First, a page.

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The Man Who Makes Sure Santa Monica Works

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Harding Larmore Kutcher & Kozal, LLP  law firm
Harding, Larmore Kutcher & Kozal, LLP

By Jorge Casuso

July 25, 2013 -- It’s fair to say that much of what you see in Santa Monica, and much that you don’t, is under the purview of Martin Pastucha.

From the roads you drive on, to the trees that line those roads and the sewers buried underneath, it is the Director of Public Works’ job to make sure the branches are trimmed, the roads smooth and the water flowing.

“We are responsible for the maintenance and operations of the infrastructure of the city,” says Pastucha, who took over the City’s largest department two years ago. “Things both above ground and below ground.”

In charge of overseeing what is built with public funds, Pastucha manages many of the projects that will dramatically change the way motorists get in and out of Santa Monica -- from the Colorado Esplanade flanking the Expo Light Rail station to the California Incline, from the Pier bridge to the replacement of Public Parking Structure 6.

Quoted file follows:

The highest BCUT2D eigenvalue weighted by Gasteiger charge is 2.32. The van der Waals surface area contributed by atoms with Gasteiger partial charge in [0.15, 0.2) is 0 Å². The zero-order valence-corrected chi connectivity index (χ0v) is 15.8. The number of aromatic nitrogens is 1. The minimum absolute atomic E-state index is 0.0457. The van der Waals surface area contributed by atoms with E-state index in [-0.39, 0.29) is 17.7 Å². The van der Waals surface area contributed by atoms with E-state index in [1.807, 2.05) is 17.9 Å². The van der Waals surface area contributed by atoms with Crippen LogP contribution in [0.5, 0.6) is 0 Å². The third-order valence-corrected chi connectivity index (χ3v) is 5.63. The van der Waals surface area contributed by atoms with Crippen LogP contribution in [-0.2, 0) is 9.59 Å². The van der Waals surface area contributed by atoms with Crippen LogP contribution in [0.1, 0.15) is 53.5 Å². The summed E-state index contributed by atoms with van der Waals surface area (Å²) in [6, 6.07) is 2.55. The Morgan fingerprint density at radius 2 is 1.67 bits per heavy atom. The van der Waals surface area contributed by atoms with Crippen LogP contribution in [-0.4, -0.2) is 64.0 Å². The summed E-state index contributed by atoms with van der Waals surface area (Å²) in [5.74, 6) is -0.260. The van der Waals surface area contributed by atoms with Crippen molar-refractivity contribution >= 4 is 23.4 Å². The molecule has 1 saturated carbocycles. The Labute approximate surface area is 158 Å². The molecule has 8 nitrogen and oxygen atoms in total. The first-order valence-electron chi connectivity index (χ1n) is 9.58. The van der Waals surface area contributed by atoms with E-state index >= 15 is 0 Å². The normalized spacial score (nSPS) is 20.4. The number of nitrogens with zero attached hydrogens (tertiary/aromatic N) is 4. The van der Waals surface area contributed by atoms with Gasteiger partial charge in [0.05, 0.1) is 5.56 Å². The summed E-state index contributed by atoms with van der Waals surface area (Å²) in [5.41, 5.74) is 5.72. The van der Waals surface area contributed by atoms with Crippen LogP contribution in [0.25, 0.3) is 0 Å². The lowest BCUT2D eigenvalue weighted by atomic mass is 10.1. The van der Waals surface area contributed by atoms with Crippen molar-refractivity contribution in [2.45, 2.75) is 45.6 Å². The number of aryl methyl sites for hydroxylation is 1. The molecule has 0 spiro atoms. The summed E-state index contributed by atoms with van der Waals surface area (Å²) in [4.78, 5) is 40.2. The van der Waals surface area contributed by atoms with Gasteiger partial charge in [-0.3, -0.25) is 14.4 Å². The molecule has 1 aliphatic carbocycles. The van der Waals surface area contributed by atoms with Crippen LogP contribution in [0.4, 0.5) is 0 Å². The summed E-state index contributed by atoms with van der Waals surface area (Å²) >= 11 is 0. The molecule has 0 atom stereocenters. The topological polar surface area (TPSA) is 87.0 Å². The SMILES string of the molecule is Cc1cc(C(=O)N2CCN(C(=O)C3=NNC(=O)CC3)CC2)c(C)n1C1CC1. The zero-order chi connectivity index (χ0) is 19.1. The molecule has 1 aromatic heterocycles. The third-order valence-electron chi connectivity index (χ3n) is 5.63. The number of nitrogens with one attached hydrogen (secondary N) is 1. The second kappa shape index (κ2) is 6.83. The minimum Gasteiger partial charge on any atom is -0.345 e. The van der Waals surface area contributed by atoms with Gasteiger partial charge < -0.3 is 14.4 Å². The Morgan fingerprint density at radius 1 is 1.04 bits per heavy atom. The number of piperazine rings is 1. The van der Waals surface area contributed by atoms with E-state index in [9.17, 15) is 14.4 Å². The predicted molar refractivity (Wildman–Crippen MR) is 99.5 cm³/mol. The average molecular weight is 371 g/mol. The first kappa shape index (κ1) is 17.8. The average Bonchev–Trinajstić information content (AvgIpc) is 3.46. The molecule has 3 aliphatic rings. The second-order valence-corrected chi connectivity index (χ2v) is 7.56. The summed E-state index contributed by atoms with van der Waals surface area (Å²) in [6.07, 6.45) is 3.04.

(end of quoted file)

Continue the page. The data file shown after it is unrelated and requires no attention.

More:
In addition, Pastucha oversees the urban forest, which was recently switched to Public Works from Community and Cultural Services, Woodlawn Cemetery, the Municipal Airport and the Pier.

His department -- which has nearly 500 workers -- is also accountable for maintaining the Promenade, making sure that sidewalks are power–washed and that broken street fixtures are replaced or repaired.

Pastucha’s team is currently working with Downtown Santa Monica, Inc. (DTSM) to implement a pilot project to replace the light poles, news racks, directories and signs at the northern end of the Promenade, a project that could eventually be expanded to other parts of Downtown.

The secret to his success: “Very good division managers who are very sharp, very seasoned veterans who also know their business,” says Pastucha, who headed public works in Pasadena for eight years before coming to Santa Monica. “My job is to help them do their jobs.”

And what happens if the job doesn’t get done? “People won’t have water, and trash will start to build up,” Pastucha says. “We’re integral to the lives of the Santa Monica public. When we do our job, it goes pretty much unnoticed

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